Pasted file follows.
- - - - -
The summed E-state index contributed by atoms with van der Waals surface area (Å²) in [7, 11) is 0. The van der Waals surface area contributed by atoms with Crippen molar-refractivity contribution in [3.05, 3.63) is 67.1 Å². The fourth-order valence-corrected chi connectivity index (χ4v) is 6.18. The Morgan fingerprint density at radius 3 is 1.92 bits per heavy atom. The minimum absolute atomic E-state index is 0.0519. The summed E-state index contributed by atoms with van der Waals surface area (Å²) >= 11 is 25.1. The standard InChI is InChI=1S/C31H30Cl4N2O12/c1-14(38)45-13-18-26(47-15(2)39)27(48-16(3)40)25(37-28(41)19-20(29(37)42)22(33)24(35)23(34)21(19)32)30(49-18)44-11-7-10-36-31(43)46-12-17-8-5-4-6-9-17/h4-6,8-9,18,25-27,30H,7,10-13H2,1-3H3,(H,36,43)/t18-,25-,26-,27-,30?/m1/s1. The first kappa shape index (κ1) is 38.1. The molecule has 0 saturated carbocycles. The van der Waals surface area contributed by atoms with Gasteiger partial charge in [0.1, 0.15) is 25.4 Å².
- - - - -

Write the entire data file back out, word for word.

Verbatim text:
The summed E-state index contributed by atoms with van der Waals surface area (Å²) in [7, 11) is 0. The van der Waals surface area contributed by atoms with Crippen molar-refractivity contribution in [3.05, 3.63) is 67.1 Å². The fourth-order valence-corrected chi connectivity index (χ4v) is 6.18. The Morgan fingerprint density at radius 3 is 1.92 bits per heavy atom. The minimum absolute atomic E-state index is 0.0519. The summed E-state index contributed by atoms with van der Waals surface area (Å²) >= 11 is 25.1. The standard InChI is InChI=1S/C31H30Cl4N2O12/c1-14(38)45-13-18-26(47-15(2)39)27(48-16(3)40)25(37-28(41)19-20(29(37)42)22(33)24(35)23(34)21(19)32)30(49-18)44-11-7-10-36-31(43)46-12-17-8-5-4-6-9-17/h4-6,8-9,18,25-27,30H,7,10-13H2,1-3H3,(H,36,43)/t18-,25-,26-,27-,30?/m1/s1. The first kappa shape index (κ1) is 38.1. The molecule has 0 saturated carbocycles. The van der Waals surface area contributed by atoms with Gasteiger partial charge in [0.1, 0.15) is 25.4 Å².